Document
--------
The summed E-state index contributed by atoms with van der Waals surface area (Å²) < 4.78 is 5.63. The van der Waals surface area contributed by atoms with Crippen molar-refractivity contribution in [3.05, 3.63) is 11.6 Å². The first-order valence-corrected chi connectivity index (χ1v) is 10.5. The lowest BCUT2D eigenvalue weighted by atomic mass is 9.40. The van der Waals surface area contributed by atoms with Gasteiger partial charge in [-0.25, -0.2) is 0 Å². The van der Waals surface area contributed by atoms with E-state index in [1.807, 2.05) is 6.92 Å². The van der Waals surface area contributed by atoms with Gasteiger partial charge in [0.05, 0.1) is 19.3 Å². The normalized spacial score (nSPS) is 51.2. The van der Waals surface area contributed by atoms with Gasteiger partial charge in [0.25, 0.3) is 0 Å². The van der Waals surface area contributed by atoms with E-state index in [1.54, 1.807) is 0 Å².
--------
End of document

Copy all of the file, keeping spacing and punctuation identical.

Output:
The summed E-state index contributed by atoms with van der Waals surface area (Å²) < 4.78 is 5.63. The van der Waals surface area contributed by atoms with Crippen molar-refractivity contribution in [3.05, 3.63) is 11.6 Å². The first-order valence-corrected chi connectivity index (χ1v) is 10.5. The lowest BCUT2D eigenvalue weighted by atomic mass is 9.40. The van der Waals surface area contributed by atoms with Gasteiger partial charge in [-0.25, -0.2) is 0 Å². The van der Waals surface area contributed by atoms with E-state index in [1.807, 2.05) is 6.92 Å². The van der Waals surface area contributed by atoms with Gasteiger partial charge in [0.05, 0.1) is 19.3 Å². The normalized spacial score (nSPS) is 51.2. The van der Waals surface area contributed by atoms with Gasteiger partial charge in [0.25, 0.3) is 0 Å². The van der Waals surface area contributed by atoms with E-state index in [1.54, 1.807) is 0 Å².